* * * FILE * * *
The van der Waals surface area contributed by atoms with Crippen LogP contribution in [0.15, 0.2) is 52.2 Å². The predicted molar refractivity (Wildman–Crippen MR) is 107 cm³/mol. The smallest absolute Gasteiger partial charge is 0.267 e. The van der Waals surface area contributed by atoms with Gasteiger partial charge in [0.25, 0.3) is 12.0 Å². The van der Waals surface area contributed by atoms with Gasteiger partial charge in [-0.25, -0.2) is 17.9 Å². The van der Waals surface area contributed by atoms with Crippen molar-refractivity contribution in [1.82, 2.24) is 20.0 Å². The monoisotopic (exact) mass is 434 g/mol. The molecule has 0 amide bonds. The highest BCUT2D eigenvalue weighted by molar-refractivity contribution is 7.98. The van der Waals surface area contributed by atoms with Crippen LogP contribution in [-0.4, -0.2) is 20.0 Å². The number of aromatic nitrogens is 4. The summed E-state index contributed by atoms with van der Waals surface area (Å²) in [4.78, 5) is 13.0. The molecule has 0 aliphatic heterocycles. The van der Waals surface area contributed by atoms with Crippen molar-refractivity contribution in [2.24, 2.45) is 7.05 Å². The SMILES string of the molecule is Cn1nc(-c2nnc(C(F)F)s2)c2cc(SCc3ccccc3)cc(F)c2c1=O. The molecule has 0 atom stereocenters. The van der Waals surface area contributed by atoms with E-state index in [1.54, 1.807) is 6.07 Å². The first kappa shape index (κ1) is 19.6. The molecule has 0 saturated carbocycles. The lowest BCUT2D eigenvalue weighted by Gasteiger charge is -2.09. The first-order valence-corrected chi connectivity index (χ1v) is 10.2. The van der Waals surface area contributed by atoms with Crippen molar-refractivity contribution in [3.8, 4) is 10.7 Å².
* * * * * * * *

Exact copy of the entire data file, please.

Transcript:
The van der Waals surface area contributed by atoms with Crippen LogP contribution in [0.15, 0.2) is 52.2 Å². The predicted molar refractivity (Wildman–Crippen MR) is 107 cm³/mol. The smallest absolute Gasteiger partial charge is 0.267 e. The van der Waals surface area contributed by atoms with Gasteiger partial charge in [0.25, 0.3) is 12.0 Å². The van der Waals surface area contributed by atoms with Gasteiger partial charge in [-0.25, -0.2) is 17.9 Å². The van der Waals surface area contributed by atoms with Crippen molar-refractivity contribution in [1.82, 2.24) is 20.0 Å². The monoisotopic (exact) mass is 434 g/mol. The molecule has 0 amide bonds. The highest BCUT2D eigenvalue weighted by molar-refractivity contribution is 7.98. The van der Waals surface area contributed by atoms with Crippen LogP contribution in [-0.4, -0.2) is 20.0 Å². The number of aromatic nitrogens is 4. The summed E-state index contributed by atoms with van der Waals surface area (Å²) in [4.78, 5) is 13.0. The molecule has 0 aliphatic heterocycles. The van der Waals surface area contributed by atoms with Crippen molar-refractivity contribution in [2.24, 2.45) is 7.05 Å². The SMILES string of the molecule is Cn1nc(-c2nnc(C(F)F)s2)c2cc(SCc3ccccc3)cc(F)c2c1=O. The molecule has 0 atom stereocenters. The van der Waals surface area contributed by atoms with E-state index in [1.54, 1.807) is 6.07 Å². The first kappa shape index (κ1) is 19.6. The molecule has 0 saturated carbocycles. The lowest BCUT2D eigenvalue weighted by Gasteiger charge is -2.09. The first-order valence-corrected chi connectivity index (χ1v) is 10.2. The van der Waals surface area contributed by atoms with Crippen molar-refractivity contribution in [3.8, 4) is 10.7 Å².